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The U.N. Must Abandon Its New Military Role

May 29, 1994|Michael Clough | Michael Clough is a senior fellow at the Council on Foreign Relations

NEW YORK — Last Wednesday, United Nations Secretary General Boutros Boutros-Ghali denounced the international community for not sending troops to end the fighting in Rwanda, where an estimated 200,000 people have died. He was right to condemn world leaders for their inaction, but wrong to believe that a U.N. peacekeeping force is--or was--the answer. Quite the contrary. The efforts of Boutros-Ghali and others to expand the military role of the United Nations are partly to blame for the failure of the international community to develop effective ways to prevent such violent conflicts as is in Rwanda.

The root cause of the problem is the belief that the end of the Cold War opens the door for the United Nations to take on ever more responsibility for international peace and security. This ambition is an article of faith among a small but outspoken group of internationalists who regard the U.N. Charter as a sacred text that was regularly defiled by superpower antics during the Cold War. It was also fostered by world leaders, especially by former President George Bush, who see the world body as a convenient way to conceal unilateral desires beneath a cloak of international legitimacy (as happened in the case of the Gulf War) and to shift responsibility for troublesome conflicts in non-strategic places to others (as happened in the case of Angola). Finally, the new role was embraced by many relief and human-rights organizations that saw it as a means to transform the body into a vehicle for humanitarian intervention.

Unfortunately, the results of U.N. military adventures have been disastrous. The Bush Administration's cynical manipulation of the Security Council during the Gulf conflict has greatly increased distrust of the United Nations in many Third World countries. The misguided humanitarian intervention in Somalia has created a general reluctance to get involved in other conflicts. The U.N.'s role in military decisions regarding Bosnia has complicated and endangered the organization's humanitarian operations there and weakened the credibility of NATO threats to deter Serbian aggression. Now, disagreements over U.N. military-deployment plans and a lack of troop commitments have become an excuse for inaction in Rwanda.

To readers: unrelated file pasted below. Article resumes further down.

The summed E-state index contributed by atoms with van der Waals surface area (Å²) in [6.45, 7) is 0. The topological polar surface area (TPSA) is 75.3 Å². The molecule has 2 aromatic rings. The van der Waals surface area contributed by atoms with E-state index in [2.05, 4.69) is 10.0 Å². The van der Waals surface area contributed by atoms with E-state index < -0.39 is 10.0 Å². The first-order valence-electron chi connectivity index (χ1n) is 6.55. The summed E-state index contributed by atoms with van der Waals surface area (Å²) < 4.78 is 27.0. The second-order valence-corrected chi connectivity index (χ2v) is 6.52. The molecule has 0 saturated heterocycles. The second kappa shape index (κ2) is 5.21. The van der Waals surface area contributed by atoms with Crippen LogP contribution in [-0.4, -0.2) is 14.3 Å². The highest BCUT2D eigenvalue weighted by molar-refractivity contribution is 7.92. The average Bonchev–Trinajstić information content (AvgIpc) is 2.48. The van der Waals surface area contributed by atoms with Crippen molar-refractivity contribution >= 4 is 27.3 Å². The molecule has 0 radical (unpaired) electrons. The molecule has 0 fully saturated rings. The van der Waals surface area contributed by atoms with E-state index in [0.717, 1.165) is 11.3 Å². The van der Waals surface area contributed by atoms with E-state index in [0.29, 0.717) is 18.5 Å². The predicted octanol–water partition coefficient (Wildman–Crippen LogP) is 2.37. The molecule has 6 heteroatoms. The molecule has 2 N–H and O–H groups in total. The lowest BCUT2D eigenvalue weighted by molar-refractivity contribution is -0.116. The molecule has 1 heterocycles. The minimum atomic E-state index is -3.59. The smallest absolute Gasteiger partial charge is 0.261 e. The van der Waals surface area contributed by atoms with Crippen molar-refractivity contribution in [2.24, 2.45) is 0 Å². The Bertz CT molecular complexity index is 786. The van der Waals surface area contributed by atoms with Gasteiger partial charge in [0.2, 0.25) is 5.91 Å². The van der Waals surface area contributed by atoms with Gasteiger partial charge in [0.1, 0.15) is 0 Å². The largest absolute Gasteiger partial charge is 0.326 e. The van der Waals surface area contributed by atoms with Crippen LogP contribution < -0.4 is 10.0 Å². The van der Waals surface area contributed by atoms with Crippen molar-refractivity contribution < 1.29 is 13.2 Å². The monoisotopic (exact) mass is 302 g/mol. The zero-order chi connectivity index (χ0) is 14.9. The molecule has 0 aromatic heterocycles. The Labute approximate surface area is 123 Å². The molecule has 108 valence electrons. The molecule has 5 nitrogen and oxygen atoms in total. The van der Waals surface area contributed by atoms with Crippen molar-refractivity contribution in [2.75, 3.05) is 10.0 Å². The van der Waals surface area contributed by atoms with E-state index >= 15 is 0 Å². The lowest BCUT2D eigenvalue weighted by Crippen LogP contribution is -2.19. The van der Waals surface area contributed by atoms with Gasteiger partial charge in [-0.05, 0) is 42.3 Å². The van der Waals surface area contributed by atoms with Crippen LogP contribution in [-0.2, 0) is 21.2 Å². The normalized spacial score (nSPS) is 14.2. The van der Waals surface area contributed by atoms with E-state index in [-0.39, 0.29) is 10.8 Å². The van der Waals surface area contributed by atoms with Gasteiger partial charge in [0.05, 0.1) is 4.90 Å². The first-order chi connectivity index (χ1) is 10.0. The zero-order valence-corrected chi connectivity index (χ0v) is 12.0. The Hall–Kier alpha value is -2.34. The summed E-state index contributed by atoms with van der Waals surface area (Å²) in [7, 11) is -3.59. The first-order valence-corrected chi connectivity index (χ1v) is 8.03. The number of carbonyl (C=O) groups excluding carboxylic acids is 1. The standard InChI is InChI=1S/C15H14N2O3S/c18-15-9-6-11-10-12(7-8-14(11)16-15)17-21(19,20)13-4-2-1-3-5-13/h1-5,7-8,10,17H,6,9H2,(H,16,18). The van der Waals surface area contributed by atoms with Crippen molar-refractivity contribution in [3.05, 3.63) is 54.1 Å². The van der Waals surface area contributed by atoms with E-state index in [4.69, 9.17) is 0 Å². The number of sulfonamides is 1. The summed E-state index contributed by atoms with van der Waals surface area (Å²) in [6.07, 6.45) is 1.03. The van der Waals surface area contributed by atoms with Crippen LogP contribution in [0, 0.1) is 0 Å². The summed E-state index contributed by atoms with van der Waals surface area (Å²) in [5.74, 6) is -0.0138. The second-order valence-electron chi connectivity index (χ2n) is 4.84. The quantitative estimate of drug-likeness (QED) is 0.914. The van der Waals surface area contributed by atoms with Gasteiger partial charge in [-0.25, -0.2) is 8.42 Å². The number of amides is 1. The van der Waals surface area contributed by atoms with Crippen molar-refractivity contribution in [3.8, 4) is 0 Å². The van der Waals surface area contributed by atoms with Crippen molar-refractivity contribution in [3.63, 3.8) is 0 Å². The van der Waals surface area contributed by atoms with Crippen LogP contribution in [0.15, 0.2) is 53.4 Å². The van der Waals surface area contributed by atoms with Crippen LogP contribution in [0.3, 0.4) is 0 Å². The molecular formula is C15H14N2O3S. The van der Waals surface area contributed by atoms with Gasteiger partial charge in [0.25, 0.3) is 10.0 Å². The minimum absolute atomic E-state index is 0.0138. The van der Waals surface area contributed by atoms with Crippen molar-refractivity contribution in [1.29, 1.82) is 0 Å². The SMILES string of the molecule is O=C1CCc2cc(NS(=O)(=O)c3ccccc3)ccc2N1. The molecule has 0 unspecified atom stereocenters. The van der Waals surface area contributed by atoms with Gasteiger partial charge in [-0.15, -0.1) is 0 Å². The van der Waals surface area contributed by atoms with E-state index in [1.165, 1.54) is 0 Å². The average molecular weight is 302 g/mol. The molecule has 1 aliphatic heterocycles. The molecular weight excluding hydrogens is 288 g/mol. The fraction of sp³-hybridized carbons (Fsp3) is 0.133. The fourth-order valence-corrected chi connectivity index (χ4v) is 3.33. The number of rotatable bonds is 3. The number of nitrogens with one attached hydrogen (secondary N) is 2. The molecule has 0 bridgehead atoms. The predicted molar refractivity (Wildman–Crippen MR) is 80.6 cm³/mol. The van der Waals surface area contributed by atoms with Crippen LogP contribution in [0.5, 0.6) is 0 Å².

Some analysts contend these problems can be solved by a series of reforms, among them, adding new permanent members to the Security Council; strengthening the U.N. Secretariat's ability to plan and supervise military operations; creating a standing U.N. military force, and establishing criteria for humanitarian intervention under Chapter Seven of the U.N. Charter, which authorizes military action in response to threats to international peace and security. This is wishful thinking. Few of these reforms are likely to be approved by the U.N. membership. Even if they were, it is doubtful that they would produce the outcome their proponents covet.

The effective use of force requires a degree of consensus and resolve that the Security Council can only muster in extreme circumstances. The Gulf War and intervention in Somalia were the exceptions that proved the rule. In both instances, without American leadership, the United Nations would not have acted --or been able to act--in the ways it did. None of the reforms now being recommended would change this reality.

But even if a significant U.N. military capability could be created, it would be a mistake to move down this path. If an attempt were made to use such a force to stop the fighting in Rwanda, or Angola, or any of the other civil wars now raging, it would risk involving the United Nations in protracted guerrilla wars. To believe otherwise would require a naive faith that the parties to these conflicts would be prepared to give up their objectives and bow to U.N. demands without a fight. At the same time, it would be equally naive to believe that a U.N. force would have any more success in ending civil wars than the United States had in Vietnam.

Just as important, military intervention would make it impossible for U.N. officials to maintain the impartiality that is usually essential to the success of diplomatic mediation efforts and humanitarian-relief operations. These are the areas where the United Nations has achieved most of its greatest successes. As we have seen in Bosnia, however, once the Security Council approves military actions, U.N. mediators and relief workers lose the shield of neutrality.

What can be done? The Clinton Administration has taken a series of steps in the right direction. A presidential directive earlier this month establishes criteria that will greatly restrict the kinds of peacekeeping operations Washington will support. One result is that the Administration has been reluctant to back deployment of soldiers in Rwanda. But it has not gone far enough.

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